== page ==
There’s not much more to share at this point, and given that I’ve got to run over to Roladin in order to get Mom her fix and feed her habit, I’m going to cut this short. Have a good week, y’all, and I’ll try to pop in periodically to say hi. Regular blogging to resume next week, though one never knows. I might just surprise you somewhere along the way.

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Responses

  1. The term “temporary workers” is actually more than a little misleading.
    In reality the large majority of these so-called temporary employees worked between 20 – 30 years (!) in low level jobs such as airplane cleaning.
    As they were employed by means of employment agencies, they were sacked every now and then and then re-employed in order to prevent them from building up rights such as pension plans etc.

    As a result these mostly elderly people find themselves on the streets, with no copensation payment or a very small companesation payment.
    A good exmaple is a woman who was today interviewed in Ha’aretz. She worked for over 20 years as a cleaner. Due to the above mentioned tricks she has an official record of only 4 years of work (due to being sacked and remeployed again and again by the same actual company in the same job, for a minimum wage.
    She is the mother in a one parent family, she has a son, she’s ill with cancer, has no pension.
    Should i go on?

    As stated, the terms used by the authorities are a form of disinfomration.
    IMO tghe strike is more than justified, we should feel ashamed that national companies such as the airport authority allows these monkey business practices on the backs of the weakest workers.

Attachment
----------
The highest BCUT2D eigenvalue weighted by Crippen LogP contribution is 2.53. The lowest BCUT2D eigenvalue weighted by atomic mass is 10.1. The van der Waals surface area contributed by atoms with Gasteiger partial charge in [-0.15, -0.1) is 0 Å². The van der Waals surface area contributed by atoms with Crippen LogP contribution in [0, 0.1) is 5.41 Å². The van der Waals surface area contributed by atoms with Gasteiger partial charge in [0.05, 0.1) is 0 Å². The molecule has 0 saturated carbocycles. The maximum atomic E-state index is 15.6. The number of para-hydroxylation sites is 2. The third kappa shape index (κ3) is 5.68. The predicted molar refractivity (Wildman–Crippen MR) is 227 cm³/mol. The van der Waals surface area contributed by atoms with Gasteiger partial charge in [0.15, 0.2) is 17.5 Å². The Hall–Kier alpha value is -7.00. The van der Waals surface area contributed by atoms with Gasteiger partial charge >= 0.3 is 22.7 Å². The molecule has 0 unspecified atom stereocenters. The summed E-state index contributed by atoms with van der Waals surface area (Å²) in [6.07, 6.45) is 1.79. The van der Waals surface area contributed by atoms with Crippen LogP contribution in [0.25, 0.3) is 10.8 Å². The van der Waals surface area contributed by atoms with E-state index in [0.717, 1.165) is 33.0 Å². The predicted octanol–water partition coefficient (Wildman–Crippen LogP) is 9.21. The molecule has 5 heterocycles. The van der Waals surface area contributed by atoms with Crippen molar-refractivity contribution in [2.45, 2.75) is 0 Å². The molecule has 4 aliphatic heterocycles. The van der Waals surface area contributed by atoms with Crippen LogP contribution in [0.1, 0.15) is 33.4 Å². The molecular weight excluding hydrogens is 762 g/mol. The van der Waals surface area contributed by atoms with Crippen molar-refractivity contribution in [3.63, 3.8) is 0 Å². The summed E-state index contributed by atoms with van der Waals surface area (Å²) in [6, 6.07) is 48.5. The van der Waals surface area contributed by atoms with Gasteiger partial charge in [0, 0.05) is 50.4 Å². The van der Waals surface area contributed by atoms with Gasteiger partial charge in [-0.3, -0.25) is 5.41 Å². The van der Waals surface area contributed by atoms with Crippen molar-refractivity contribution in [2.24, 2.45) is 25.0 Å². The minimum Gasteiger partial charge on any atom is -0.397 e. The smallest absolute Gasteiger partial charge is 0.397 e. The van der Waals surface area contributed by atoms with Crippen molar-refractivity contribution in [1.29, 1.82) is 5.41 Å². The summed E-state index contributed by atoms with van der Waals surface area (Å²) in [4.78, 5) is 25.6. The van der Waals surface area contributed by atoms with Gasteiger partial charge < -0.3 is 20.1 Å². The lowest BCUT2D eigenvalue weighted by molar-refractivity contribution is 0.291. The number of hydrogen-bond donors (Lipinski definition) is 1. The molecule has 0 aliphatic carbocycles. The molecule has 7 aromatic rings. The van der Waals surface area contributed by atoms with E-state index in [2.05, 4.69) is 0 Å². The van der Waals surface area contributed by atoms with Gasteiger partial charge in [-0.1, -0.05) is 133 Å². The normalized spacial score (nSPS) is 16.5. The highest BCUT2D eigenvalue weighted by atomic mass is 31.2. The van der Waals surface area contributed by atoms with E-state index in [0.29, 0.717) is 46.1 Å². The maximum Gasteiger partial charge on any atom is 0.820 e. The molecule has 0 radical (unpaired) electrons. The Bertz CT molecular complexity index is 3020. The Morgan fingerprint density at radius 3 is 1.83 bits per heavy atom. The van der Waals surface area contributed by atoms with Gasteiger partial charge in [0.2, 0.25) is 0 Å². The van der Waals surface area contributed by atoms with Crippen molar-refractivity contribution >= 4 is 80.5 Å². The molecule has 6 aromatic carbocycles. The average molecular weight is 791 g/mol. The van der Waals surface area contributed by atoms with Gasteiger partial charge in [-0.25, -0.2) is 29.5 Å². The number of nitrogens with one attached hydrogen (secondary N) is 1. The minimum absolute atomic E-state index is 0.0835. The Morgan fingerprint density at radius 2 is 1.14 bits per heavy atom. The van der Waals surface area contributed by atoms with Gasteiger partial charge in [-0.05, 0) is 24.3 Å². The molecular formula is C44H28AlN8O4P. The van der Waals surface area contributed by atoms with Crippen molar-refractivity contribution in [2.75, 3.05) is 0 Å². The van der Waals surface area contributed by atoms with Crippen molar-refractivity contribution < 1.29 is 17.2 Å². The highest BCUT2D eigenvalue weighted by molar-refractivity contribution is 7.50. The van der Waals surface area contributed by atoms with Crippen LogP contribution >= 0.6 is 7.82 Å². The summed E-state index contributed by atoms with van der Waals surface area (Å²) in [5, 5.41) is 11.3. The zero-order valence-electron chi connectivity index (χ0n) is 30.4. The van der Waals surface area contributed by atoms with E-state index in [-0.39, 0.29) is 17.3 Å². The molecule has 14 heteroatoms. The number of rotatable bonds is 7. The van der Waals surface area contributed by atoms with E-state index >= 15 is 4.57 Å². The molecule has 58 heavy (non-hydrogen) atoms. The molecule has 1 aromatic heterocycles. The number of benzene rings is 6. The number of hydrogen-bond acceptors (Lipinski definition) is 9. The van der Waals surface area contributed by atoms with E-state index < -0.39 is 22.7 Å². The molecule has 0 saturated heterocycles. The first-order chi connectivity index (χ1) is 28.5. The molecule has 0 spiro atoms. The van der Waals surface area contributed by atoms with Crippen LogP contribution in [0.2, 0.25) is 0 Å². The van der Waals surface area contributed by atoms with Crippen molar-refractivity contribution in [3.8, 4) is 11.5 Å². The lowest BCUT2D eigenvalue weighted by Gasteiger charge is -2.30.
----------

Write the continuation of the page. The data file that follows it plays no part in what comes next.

to coompare them to highly paid hitech workers (who usually have nice benfit packages) is cynical.

  2. I’m with you re the fears that all our behaviour will eventually drive Israel’s supporters away (and it is already happening, West Coast Jews are increasingly loathe to donate) and sadly think that the more the dirty practices which continue unfettered (such as the ones that Yudit describes) come to light, the more likely this is to happen…

    On a less miserable note, I remember the first time I saw Dora and Boots speaking Spanish instead of Hebrew and English. Mighty confusing!

  3. I am so glad that the ‘rents are safely in place and getting their pants charmed off.

    I was glad that Yudit came in an spoke up for the workers. I know nothing about the situation in Israel but had a suspition that temporary (as it all too often is) is a term that is used to deny workers any type of rights. I have recently been voted as union rep in my company here in Norway and it is an issue I’m burning for a bit right now…

    I think the inconvenience and first impression is a valid gripe, Liza… it would have had me flinging less than complimentary comments toward anyone unlucky enough to be within earshot. But, in fairness to workers, usually strikes are not entered into lightly or enjoyed by those striking. It is in most cases seen as a last resort when they are unable to negotiate with employers and feel they have no other way to make themselves heard.

    I assume/hope that after the chaos, someone is listening. That is a good thing. Had they listened from the start, perhaps the strike could have been avoided…

    Thanks for the info, Yudit.

    And Liza, I have successfully kept the little viking (lets call him Odin, shall we? Or maybe Tor, the god of thunder!) away from the horrible purple dinosaur!!! THe viking girl’s videos have been hidden away and he has NOT been translated into Norwegian yet… thank G-d!!

    Hugs and kisses to the family!!

  4. “Why should port workers, electric company employees, and so on, be immune from such “routine” activities as redundancy, when no one else is?”

    Amen, amen, AMEN!

    I think I’d need both hands and both feet to count all the strikes I’ve lived through since moving here 13 years ago. Absolutely pathetic the way we are constantly held hostage by these people.

    Glad you finally got the luggage sorted out, enjoy your time with your parents!

  5. hahahahahaha, i babysit for a romanian couple one time and their daughter watched barney in romanian every. single. day. i babysat her. poor barney. being multilingual usually makes things more interesting and/or bearable. not in his case.